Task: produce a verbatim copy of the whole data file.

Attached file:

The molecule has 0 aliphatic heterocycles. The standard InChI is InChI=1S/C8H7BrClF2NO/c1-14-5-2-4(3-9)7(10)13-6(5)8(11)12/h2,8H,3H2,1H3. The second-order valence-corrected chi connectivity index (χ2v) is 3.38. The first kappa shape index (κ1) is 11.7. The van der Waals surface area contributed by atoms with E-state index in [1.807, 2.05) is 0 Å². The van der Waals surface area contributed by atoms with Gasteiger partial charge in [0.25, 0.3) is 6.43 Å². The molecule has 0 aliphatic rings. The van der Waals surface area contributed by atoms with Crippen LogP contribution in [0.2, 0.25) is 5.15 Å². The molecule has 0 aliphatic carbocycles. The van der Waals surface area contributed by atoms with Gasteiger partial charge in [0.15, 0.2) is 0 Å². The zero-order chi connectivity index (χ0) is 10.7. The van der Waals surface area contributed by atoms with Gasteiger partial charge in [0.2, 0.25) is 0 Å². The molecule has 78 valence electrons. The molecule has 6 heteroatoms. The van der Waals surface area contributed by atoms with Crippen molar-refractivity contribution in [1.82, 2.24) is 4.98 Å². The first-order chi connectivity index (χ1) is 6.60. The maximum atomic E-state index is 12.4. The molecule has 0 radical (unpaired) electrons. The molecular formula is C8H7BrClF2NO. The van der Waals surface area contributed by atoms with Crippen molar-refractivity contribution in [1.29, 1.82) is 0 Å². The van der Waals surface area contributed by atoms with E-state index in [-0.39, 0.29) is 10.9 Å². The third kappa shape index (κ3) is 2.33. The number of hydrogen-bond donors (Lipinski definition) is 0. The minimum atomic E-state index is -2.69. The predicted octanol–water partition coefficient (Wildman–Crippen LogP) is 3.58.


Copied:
The molecule has 0 aliphatic heterocycles. The standard InChI is InChI=1S/C8H7BrClF2NO/c1-14-5-2-4(3-9)7(10)13-6(5)8(11)12/h2,8H,3H2,1H3. The second-order valence-corrected chi connectivity index (χ2v) is 3.38. The first kappa shape index (κ1) is 11.7. The van der Waals surface area contributed by atoms with E-state index in [1.807, 2.05) is 0 Å². The van der Waals surface area contributed by atoms with Gasteiger partial charge in [0.25, 0.3) is 6.43 Å². The molecule has 0 aliphatic rings. The van der Waals surface area contributed by atoms with Crippen LogP contribution in [0.2, 0.25) is 5.15 Å². The molecule has 0 aliphatic carbocycles. The van der Waals surface area contributed by atoms with Gasteiger partial charge in [0.15, 0.2) is 0 Å². The zero-order chi connectivity index (χ0) is 10.7. The van der Waals surface area contributed by atoms with Gasteiger partial charge in [0.2, 0.25) is 0 Å². The molecule has 78 valence electrons. The molecule has 6 heteroatoms. The van der Waals surface area contributed by atoms with Crippen molar-refractivity contribution in [1.82, 2.24) is 4.98 Å². The first-order chi connectivity index (χ1) is 6.60. The maximum atomic E-state index is 12.4. The molecule has 0 radical (unpaired) electrons. The molecular formula is C8H7BrClF2NO. The van der Waals surface area contributed by atoms with Crippen molar-refractivity contribution in [1.29, 1.82) is 0 Å². The van der Waals surface area contributed by atoms with E-state index in [-0.39, 0.29) is 10.9 Å². The third kappa shape index (κ3) is 2.33. The number of hydrogen-bond donors (Lipinski definition) is 0. The minimum atomic E-state index is -2.69. The predicted octanol–water partition coefficient (Wildman–Crippen LogP) is 3.58.